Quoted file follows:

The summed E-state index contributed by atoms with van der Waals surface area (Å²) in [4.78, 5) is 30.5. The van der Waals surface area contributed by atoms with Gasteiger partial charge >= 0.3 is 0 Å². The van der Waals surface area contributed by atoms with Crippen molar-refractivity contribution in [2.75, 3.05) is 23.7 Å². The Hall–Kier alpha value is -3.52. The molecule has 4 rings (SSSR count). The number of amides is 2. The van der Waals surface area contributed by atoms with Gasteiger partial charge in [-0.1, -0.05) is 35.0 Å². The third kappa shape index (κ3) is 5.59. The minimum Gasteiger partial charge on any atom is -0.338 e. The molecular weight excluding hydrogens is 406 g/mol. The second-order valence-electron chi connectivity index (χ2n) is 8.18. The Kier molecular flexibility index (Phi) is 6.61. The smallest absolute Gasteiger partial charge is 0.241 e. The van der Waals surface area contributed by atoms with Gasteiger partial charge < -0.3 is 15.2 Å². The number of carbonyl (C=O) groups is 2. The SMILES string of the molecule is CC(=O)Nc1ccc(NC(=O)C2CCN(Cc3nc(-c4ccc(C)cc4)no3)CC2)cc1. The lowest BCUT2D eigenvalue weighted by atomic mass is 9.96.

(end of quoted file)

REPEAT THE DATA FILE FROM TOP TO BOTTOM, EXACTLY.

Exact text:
The summed E-state index contributed by atoms with van der Waals surface area (Å²) in [4.78, 5) is 30.5. The van der Waals surface area contributed by atoms with Gasteiger partial charge >= 0.3 is 0 Å². The van der Waals surface area contributed by atoms with Crippen molar-refractivity contribution in [2.75, 3.05) is 23.7 Å². The Hall–Kier alpha value is -3.52. The molecule has 4 rings (SSSR count). The number of amides is 2. The van der Waals surface area contributed by atoms with Gasteiger partial charge in [-0.1, -0.05) is 35.0 Å². The third kappa shape index (κ3) is 5.59. The minimum Gasteiger partial charge on any atom is -0.338 e. The molecular weight excluding hydrogens is 406 g/mol. The second-order valence-electron chi connectivity index (χ2n) is 8.18. The Kier molecular flexibility index (Phi) is 6.61. The smallest absolute Gasteiger partial charge is 0.241 e. The van der Waals surface area contributed by atoms with Gasteiger partial charge < -0.3 is 15.2 Å². The number of carbonyl (C=O) groups is 2. The SMILES string of the molecule is CC(=O)Nc1ccc(NC(=O)C2CCN(Cc3nc(-c4ccc(C)cc4)no3)CC2)cc1. The lowest BCUT2D eigenvalue weighted by atomic mass is 9.96.